European Equities Tumble

Daily Analysis - 07/07/2017

ECB Minutes Spook Investors

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Equity markets around Europe fell on Thursday after minutes from the last European Central Bank policymakers meet showed the central bank was open to adopting further steps to reduce its monetary stimulus. The minutes also revealed the bank had effectively closed the door for any future rate cuts.

Easy Money on the Way Out


The June 7-8 meeting discussed the possibility of the ECB abandoning its long-standing vow to boost the 2.3 trillion euros bond buyback program.

Eventually they decided against it after concluding that economic recovery in the region was yet to yield higher inflation – ECB’s main policy objective. Euro zone inflation fell to 1.30% in June, quite some distance away from the bank’s stated target of just under 2.00%.

The prospect of the ECB cutting off easy money has been dominating the markets’ psyche since President Mario Draghi's recent hawkish comments, hurting equities and nudging bond yields higher.

The latest minutes further reinforced those fears. ECB policymakers will next meet on July 20. DAX September futures ended Thursday at 12340, just above a 10-week low.

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Oil Rally Fades on Supply Concerns


Oil prices gave up gains made in the previous session to trade 1.00% lower on Friday as news of a rise in U.S. production outweighed positive sentiment generated from falling crude inventories in the world’s biggest consumer. U.S. crude stockpiles fell by 6.3 million barrels in the week ended June 30 to stand at 502.9 million barrels, data from the U.S. Energy Information Administration showed Thursday.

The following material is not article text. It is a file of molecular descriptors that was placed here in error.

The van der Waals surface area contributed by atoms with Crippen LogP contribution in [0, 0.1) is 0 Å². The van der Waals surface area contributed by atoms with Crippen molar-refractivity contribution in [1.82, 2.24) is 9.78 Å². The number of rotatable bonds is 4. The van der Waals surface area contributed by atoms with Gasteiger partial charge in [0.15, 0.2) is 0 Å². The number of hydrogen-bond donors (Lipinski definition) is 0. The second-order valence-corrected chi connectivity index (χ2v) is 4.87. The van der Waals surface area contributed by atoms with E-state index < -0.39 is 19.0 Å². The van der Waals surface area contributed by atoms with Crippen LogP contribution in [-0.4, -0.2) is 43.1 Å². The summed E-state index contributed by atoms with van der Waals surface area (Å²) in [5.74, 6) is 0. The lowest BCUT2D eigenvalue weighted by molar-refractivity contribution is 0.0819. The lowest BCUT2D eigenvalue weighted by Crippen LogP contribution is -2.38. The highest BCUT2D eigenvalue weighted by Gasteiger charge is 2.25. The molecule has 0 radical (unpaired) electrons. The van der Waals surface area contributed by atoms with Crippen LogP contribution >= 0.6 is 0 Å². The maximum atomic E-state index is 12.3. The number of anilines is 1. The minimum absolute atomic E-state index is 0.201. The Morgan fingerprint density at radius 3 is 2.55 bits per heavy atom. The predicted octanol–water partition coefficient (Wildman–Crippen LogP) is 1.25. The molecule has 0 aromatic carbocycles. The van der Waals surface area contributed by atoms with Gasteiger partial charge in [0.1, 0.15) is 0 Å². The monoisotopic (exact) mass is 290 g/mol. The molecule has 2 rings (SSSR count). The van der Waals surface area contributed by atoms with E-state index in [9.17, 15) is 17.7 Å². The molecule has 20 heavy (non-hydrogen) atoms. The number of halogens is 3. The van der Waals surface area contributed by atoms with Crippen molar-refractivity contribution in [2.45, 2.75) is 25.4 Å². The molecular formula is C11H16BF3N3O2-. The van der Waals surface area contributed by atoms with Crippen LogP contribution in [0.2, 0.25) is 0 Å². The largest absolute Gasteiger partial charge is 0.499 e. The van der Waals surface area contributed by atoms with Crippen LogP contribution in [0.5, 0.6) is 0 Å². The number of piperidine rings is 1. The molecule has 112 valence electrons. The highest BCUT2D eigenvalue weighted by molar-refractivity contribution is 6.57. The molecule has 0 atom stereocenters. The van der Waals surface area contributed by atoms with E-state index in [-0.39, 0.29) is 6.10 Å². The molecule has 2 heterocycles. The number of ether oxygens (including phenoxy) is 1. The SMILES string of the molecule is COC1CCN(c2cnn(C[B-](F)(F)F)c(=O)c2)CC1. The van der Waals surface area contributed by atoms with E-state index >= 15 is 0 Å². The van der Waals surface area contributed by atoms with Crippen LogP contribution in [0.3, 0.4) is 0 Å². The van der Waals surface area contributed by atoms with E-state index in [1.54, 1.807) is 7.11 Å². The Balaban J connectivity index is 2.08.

However, supply concerns resurfaced after weekly oil production in the country gained 1.00% to 9.34 million barrels per day.

The rise in U.S. output comes close on the heels of data that showed supplies from the Organisation of the Petroleum Exporting Countries climbed for a second straight month in June. U.S. Crude August futures were last seen around the $44.90 a barrel-mark.

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Japanese Real Wages Grow


Japanese real wages increased for the first time in five months in May, data from the country’s labour ministry showed Friday. Adjusted for inflation, wages at Japanese firms with at least five employees rose 0.10% from a year ago.

On a nominal basis, average cash earnings for May climbed to 270,240 yen ($2,380), up 0.70%. The rise in real wages, even though marginal, suggests the tightness in Japan's labour market is beginning to translate in to higher pay.

This should be encouraging for the Bank of Japan, which is hoping that an increase in pay would help spur private consumption and push inflation toward its 2.00% goal.

NZDJPY is reversing from a weekly high to last trade around 82.700 in early Friday trade.

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Canada Building Permits Soar


Building permits in Canada surged to their third-highest level on record in May, buoyed by increased demand for residential construction in the country's most populous province, Ontario.

On a seasonally adjusted basis, the total value of building permits issued by municipalities jumped 8.90% to CAD 7.74 billion ($5.96 billion), Statistics Canada said late Thursday.

Economists at Royal Bank of Canada were expecting a 1.00% rise. The federal statistical agency also revised the April figure from a 0.20% decline to a gain of 0.50%. On a yearly basis, permits issued increased 10.80%.

Building permits are a leading indicator of construction activity. However, the data tends to be volatile on a month-over-month basis. CADCHF is largely unchanged early Friday to currently hover around 0.74000.

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